Engraftment monitoring occurs after a bone marrow transplant (BMT) and detects the level of donor DNA and donor cells versus recipient DNA and recpient cells post transplant to determine chimerism and if the transplant was successful or is failing.
Engraftment studying can be performed on bone marrow and/or peripheral blood after transplant. Engraftment monitoring takes advantage of known allelic differences between recipient and donor microsatellites, also known as short tandem repeats [STRs], which are repeating oligonucleotides, ranging from 2-7 base pairs in length and can be considered "unique." There are commercially available kits that have redudnant sequence found within the human genome as indicated in the figure below. These STRs are found on autosomal and sex chromosomes and are unique to each person (STRs may be identical in monozygotic twins as they share 100% of their genome)
This technology is also used for paternity testing and crime investigations, as it provides unique information (like fingerprints) and is rich in microsatellites.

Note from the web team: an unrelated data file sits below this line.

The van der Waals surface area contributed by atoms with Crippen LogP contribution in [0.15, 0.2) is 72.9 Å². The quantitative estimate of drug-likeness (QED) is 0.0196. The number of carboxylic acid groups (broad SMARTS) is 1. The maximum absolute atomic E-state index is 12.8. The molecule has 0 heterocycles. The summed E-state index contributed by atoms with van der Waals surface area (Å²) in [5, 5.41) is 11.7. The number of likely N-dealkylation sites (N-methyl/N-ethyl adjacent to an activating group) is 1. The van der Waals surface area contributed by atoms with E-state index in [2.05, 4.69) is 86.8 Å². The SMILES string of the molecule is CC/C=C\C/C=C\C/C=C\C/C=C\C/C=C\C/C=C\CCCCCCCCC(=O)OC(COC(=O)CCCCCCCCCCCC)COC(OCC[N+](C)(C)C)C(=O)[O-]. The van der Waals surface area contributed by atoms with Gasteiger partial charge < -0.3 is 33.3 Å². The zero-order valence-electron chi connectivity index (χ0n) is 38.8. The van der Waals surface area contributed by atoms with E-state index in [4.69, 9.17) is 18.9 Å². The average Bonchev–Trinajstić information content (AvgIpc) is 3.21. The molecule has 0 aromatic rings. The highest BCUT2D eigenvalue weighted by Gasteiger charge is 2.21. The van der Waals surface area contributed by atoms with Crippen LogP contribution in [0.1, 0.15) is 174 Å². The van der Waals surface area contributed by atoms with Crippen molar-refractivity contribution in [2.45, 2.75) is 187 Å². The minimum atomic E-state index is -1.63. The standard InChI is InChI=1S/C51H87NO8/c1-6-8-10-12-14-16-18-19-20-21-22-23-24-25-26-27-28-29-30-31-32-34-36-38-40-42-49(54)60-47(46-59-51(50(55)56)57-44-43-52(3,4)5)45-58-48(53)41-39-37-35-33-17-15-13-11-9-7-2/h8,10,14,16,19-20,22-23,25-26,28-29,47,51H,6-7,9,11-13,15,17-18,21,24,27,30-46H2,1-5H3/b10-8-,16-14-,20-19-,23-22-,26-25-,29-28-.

Engraftment monitoring can be performed on buccal, peripheral blood, bone marrow, or hair follicles samples.
To determine chimerism, donor and patient STR profiles are typically assessed before transplantation of bone marrow to determine which STR peaks belong to which person. In a patient with a successful bone marrow transplant, only donor STRs would be showing up in blood and bone marrow samples. This implies the graft is performing hematopoiesis within the bone marrow and has not been recognized as foreign by the host's immune system. HLA genotype matching helps to increase odds of BMT success.